Coming soon: The Genie Who Had Wishes of His Own
The Genie Who Had Wishes of His Own
Meet the second-best juggler in the world--and find out if he becomes the best. See how trapeze artists raise superbly balanced children. Move into Belle Maison, a building so gorgeously green that it might save the planet--if the architect can save it from the people living in it.
A Field Guide to North American Birders--A Parody
This is a field guide to birders--identifying, describing, and illustrating the humans roaming North America in search of birds. Each species of birder is paired with an appropriate bird species and is illustrated with that bird's head on a human body.
* Full color illustrations of 39 birder species.
* Each birder's common and scientific name, dimensions, description in "guidese," Voice, Range, and Habitat. (For language buffs, the Latin is accurate.)
* Sections on technique, equipment, avoiding injuries, and trail etiquette for all serious birder-watchers.
* Everything we need to determine and celebrate our Personal Birding Style.
This book proves what we've always suspected: "On an interdependent earth, there's no such thing as a boring birder."
The Man Who Learned to Walk In Shoes That Pinch, Contemporary Fables by Margaret Harmon
These sixteen fables explore crucial issues of personhood--becoming a separate individual, creating healthy relationships, building our health and career and fortune. The endearing characters are fabulous animals in that primeval forest that never quite existed, and humans we'd love to meet.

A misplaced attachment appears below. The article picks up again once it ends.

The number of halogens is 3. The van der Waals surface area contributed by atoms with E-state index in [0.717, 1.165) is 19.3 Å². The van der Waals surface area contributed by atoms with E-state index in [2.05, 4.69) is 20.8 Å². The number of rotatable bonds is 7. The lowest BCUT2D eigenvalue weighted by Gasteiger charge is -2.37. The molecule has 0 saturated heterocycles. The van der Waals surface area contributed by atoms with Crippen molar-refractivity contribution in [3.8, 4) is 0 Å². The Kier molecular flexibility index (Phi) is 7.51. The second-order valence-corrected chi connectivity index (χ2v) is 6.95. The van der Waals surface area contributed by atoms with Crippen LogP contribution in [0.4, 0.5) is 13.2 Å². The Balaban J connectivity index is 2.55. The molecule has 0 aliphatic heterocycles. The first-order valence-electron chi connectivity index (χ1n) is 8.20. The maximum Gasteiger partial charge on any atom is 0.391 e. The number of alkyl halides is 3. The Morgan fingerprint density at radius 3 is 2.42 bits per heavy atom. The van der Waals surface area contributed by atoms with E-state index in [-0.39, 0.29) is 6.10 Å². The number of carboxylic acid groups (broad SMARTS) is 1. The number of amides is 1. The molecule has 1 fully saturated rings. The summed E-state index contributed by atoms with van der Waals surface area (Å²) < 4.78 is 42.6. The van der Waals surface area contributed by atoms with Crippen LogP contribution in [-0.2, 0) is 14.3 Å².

The lovely Sylvia in "The Woman, the Boyfriend, and the Car" is so nice, so adaptable to every situation, so unwilling to offend, that she makes herself an expert on exactly which parts of the earth the meek will inherit.
A "beautiful young Elephant" marries a "well-established Rhinoceros," and they both have plans for each other. But as they live together, day after long hot day, they realize why they fell in love . . . and why they feel betrayed. Angry and hopeless, they need precisely the talents they both brought and sought on their wedding day.
"The Three Wishes" explores the power of magic in daily life. "The Toad Who Knew It All" demonstrates the inevitable result of believing we know it all.
"The Rug Weaver and the Collector," "The Spider Who Had Potential," and all the others deal with current dilemmas--spinning them in a spotlight so we see them from every side to solve their mysteries and take control of consequences.
The joy is that once we read these fables, our favorite characters walk beside us for life, encouraging our virtues, warning us away from their weaknesses: our own quirky troupe of mind/body guards.